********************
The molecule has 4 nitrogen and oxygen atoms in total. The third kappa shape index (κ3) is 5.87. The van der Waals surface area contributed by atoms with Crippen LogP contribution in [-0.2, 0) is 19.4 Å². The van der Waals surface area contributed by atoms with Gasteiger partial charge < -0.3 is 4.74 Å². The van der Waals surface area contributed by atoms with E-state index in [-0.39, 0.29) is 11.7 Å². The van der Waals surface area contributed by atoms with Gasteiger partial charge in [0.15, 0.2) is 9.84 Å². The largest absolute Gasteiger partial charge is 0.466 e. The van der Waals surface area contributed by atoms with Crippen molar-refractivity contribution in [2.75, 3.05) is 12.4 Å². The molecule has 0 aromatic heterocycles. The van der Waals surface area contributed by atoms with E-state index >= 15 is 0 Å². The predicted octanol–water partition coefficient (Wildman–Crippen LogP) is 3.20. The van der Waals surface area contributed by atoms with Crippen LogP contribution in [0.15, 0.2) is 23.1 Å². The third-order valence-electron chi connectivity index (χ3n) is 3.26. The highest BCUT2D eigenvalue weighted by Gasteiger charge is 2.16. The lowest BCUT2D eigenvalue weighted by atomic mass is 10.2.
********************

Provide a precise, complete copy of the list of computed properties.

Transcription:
The molecule has 4 nitrogen and oxygen atoms in total. The third kappa shape index (κ3) is 5.87. The van der Waals surface area contributed by atoms with Crippen LogP contribution in [-0.2, 0) is 19.4 Å². The van der Waals surface area contributed by atoms with Gasteiger partial charge < -0.3 is 4.74 Å². The van der Waals surface area contributed by atoms with E-state index in [-0.39, 0.29) is 11.7 Å². The van der Waals surface area contributed by atoms with Gasteiger partial charge in [0.15, 0.2) is 9.84 Å². The largest absolute Gasteiger partial charge is 0.466 e. The van der Waals surface area contributed by atoms with Crippen molar-refractivity contribution in [2.75, 3.05) is 12.4 Å². The molecule has 0 aromatic heterocycles. The van der Waals surface area contributed by atoms with E-state index >= 15 is 0 Å². The predicted octanol–water partition coefficient (Wildman–Crippen LogP) is 3.20. The van der Waals surface area contributed by atoms with Crippen LogP contribution in [0.15, 0.2) is 23.1 Å². The third-order valence-electron chi connectivity index (χ3n) is 3.26. The highest BCUT2D eigenvalue weighted by Gasteiger charge is 2.16. The lowest BCUT2D eigenvalue weighted by atomic mass is 10.2.